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Care home insurers add “Contagious Disease Exclusion Endorsement” to limit COVID-19 losses

As the pandemic unfolds, long term care and similar health organizations are facing new liability exposure.  Specifically, a resident may claim or commence an action as against the organization arising from alleged staff negligence causing COVID-19 infection.  The exposure may extend to a family member visiting a resident, and who also becomes infected.

Insurers foresee claims under Coverage Part A, Bodily Injury and Property Damage of commercial general liability (CGL) policies.  A CGL policy requires legal liability in order to respond.  The main requirements are:

  • the wrongdoer is determined to be negligent (meaning they breached a duty owed to the injured party);
  • the injured party suffers damages; and
  • the wrongdoer's negligent conduct is a proximate cause of the injury or damage

In one scenario, a health organization may allow an infected worker to continue performing his or duties.  Normally, the infected person would have difficulty proving where he or she became infected.   Yet long term care residents have limited community access, allowing the infected person to establish infection by the worker more easily.  Family members also have been restricted from visiting loved ones, limiting infection potential from outside the facility.

A typical CGL contains scant exclusion wording in the current pandemic context.   

A new underwriting practice now aims to withdraw from coverage “any claim, action, occurrence, accident, loss, damage, injury, cost, expense, fee, charge, fine, penalty, or other amount” alleged to be caused directly or indirectly by a number of contagious diseases listed in the Contagious Disease Exclusion Endorsement.  COVID-19, SARs, and MERs are excluded as is “any other strain, derivative, mutation, or variation” thereof.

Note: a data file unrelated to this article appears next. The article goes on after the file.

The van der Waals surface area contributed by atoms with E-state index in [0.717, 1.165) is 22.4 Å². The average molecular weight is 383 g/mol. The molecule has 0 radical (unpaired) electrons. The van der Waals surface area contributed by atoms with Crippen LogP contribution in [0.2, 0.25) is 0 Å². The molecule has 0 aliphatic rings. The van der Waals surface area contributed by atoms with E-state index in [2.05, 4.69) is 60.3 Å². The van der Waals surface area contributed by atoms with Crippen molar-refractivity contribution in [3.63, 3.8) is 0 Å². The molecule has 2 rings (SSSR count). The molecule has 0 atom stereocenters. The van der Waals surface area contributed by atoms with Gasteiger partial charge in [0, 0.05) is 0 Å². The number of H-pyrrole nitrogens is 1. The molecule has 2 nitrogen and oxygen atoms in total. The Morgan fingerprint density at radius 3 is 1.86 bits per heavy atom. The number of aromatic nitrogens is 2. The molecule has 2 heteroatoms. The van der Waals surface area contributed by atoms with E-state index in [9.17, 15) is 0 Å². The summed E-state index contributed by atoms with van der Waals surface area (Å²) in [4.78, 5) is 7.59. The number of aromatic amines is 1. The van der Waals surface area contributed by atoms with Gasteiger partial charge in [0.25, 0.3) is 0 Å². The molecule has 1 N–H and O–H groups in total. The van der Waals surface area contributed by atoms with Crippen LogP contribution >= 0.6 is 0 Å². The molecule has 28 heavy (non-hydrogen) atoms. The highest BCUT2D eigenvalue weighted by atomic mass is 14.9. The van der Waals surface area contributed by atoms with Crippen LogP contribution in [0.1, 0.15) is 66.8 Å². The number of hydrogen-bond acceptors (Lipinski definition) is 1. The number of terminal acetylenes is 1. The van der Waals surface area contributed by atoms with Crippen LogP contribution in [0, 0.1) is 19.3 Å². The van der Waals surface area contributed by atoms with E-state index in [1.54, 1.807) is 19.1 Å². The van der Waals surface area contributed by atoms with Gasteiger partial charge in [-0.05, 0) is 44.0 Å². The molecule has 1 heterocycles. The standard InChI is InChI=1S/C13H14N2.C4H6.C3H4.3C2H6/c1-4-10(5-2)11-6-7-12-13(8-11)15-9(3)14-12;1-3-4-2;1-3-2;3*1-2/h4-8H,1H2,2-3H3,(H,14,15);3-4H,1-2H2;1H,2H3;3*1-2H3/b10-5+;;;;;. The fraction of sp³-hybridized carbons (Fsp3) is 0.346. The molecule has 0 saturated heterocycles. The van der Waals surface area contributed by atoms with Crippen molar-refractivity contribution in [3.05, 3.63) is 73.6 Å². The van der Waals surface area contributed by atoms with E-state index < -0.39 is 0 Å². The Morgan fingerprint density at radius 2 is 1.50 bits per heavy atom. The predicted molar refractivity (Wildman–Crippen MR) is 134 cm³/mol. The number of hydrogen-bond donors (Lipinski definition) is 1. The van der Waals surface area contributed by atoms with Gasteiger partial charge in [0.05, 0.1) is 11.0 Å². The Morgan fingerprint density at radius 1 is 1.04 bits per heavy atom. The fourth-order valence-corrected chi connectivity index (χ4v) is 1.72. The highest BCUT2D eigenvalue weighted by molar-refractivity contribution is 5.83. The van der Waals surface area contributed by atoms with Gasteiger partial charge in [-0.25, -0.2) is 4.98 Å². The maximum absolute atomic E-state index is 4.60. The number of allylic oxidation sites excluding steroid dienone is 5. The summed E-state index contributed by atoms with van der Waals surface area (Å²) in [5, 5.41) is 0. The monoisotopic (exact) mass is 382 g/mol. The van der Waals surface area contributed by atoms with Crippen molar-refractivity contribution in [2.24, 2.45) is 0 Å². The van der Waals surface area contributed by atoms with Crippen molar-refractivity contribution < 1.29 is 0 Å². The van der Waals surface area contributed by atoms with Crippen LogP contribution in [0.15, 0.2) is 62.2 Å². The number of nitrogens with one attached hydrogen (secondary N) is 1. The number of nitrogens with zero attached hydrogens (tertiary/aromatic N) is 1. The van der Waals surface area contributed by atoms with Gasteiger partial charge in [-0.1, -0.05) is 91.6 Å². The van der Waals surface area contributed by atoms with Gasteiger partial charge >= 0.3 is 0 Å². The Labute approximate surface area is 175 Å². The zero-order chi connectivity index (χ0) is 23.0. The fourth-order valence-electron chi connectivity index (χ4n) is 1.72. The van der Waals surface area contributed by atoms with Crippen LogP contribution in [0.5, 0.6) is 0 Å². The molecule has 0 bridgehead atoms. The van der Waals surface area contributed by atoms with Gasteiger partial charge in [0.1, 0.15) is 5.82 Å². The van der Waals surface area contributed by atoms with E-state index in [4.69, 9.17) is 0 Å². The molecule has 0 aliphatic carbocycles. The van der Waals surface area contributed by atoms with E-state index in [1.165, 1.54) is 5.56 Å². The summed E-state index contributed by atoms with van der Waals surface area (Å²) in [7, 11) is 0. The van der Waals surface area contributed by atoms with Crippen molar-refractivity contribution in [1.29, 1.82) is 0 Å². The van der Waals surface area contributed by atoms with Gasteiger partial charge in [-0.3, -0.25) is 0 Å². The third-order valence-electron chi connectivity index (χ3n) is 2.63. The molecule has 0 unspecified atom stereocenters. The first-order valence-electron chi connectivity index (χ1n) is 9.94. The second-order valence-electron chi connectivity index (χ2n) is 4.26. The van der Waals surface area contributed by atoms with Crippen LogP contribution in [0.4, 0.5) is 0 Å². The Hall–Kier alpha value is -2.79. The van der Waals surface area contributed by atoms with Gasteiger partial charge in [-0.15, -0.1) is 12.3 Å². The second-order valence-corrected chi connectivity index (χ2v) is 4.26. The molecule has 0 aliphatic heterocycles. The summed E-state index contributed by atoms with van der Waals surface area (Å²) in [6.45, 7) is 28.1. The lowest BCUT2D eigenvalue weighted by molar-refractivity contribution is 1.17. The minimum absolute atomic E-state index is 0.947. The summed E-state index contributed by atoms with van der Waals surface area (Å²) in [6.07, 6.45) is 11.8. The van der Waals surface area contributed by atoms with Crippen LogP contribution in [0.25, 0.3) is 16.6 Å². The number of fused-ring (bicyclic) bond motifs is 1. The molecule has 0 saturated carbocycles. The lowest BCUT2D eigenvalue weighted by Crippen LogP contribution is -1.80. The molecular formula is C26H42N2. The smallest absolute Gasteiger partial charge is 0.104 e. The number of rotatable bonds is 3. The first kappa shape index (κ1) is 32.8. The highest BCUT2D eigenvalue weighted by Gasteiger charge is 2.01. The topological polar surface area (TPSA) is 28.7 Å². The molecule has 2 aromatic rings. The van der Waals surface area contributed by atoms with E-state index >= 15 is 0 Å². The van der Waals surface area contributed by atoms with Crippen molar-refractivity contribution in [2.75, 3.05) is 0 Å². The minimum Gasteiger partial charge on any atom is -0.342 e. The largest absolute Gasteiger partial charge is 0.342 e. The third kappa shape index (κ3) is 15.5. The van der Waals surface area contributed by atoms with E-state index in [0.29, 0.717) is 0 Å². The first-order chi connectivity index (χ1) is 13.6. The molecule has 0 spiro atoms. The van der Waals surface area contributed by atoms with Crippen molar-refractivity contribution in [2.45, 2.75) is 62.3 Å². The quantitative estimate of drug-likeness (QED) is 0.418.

In the above scenario, if a resident of a long term care home contracts COVID-19 as a result of alleged staff negligence during a policy period in which this endorsement applies, any lawsuit brought by the resident and/or a family member with respect to this contraction would fall outside of liability coverage. 

This endorsement may begin with the new policy, but insurers are also likely to add it to any renewal.  Legal advice is clearly invaluable where insurers are withdrawing pandemic-related coverage.


The above is general legal advice but can not account for every specific situation.  Should you have any questions with respect to this bulletin, or if you would like more detailed information, please contact the Brownlee LLP Insurance practice team.

The insurance industry response to COVID-19


brownlee llp, covid-19, care homes, insurance coverage, insurance law, liability, healthcare, long term care, michael colwell